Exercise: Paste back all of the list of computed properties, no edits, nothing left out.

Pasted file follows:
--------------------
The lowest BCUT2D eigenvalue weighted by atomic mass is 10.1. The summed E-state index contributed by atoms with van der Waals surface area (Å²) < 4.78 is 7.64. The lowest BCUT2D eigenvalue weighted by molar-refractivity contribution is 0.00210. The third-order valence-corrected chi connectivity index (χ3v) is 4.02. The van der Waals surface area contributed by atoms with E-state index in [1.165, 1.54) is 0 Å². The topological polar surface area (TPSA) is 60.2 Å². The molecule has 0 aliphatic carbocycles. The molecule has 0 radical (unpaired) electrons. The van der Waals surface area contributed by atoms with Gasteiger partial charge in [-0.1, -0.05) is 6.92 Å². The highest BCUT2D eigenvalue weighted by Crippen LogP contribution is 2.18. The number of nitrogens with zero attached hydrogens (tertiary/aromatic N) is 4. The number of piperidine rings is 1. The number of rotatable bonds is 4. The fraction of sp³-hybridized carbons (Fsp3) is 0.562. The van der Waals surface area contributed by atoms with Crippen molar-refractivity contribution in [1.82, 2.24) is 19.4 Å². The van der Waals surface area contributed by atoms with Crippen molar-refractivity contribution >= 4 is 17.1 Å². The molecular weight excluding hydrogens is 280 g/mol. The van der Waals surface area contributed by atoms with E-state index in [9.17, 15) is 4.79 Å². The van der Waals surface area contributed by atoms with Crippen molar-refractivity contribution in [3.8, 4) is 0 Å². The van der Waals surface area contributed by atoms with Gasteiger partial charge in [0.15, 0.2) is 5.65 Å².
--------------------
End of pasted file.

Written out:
The lowest BCUT2D eigenvalue weighted by atomic mass is 10.1. The summed E-state index contributed by atoms with van der Waals surface area (Å²) < 4.78 is 7.64. The lowest BCUT2D eigenvalue weighted by molar-refractivity contribution is 0.00210. The third-order valence-corrected chi connectivity index (χ3v) is 4.02. The van der Waals surface area contributed by atoms with E-state index in [1.165, 1.54) is 0 Å². The topological polar surface area (TPSA) is 60.2 Å². The molecule has 0 aliphatic carbocycles. The molecule has 0 radical (unpaired) electrons. The van der Waals surface area contributed by atoms with Gasteiger partial charge in [-0.1, -0.05) is 6.92 Å². The highest BCUT2D eigenvalue weighted by Crippen LogP contribution is 2.18. The number of nitrogens with zero attached hydrogens (tertiary/aromatic N) is 4. The number of piperidine rings is 1. The number of rotatable bonds is 4. The fraction of sp³-hybridized carbons (Fsp3) is 0.562. The van der Waals surface area contributed by atoms with Crippen molar-refractivity contribution in [1.82, 2.24) is 19.4 Å². The van der Waals surface area contributed by atoms with Crippen molar-refractivity contribution >= 4 is 17.1 Å². The molecular weight excluding hydrogens is 280 g/mol. The van der Waals surface area contributed by atoms with E-state index in [9.17, 15) is 4.79 Å². The van der Waals surface area contributed by atoms with Crippen molar-refractivity contribution in [3.8, 4) is 0 Å². The van der Waals surface area contributed by atoms with Gasteiger partial charge in [0.15, 0.2) is 5.65 Å².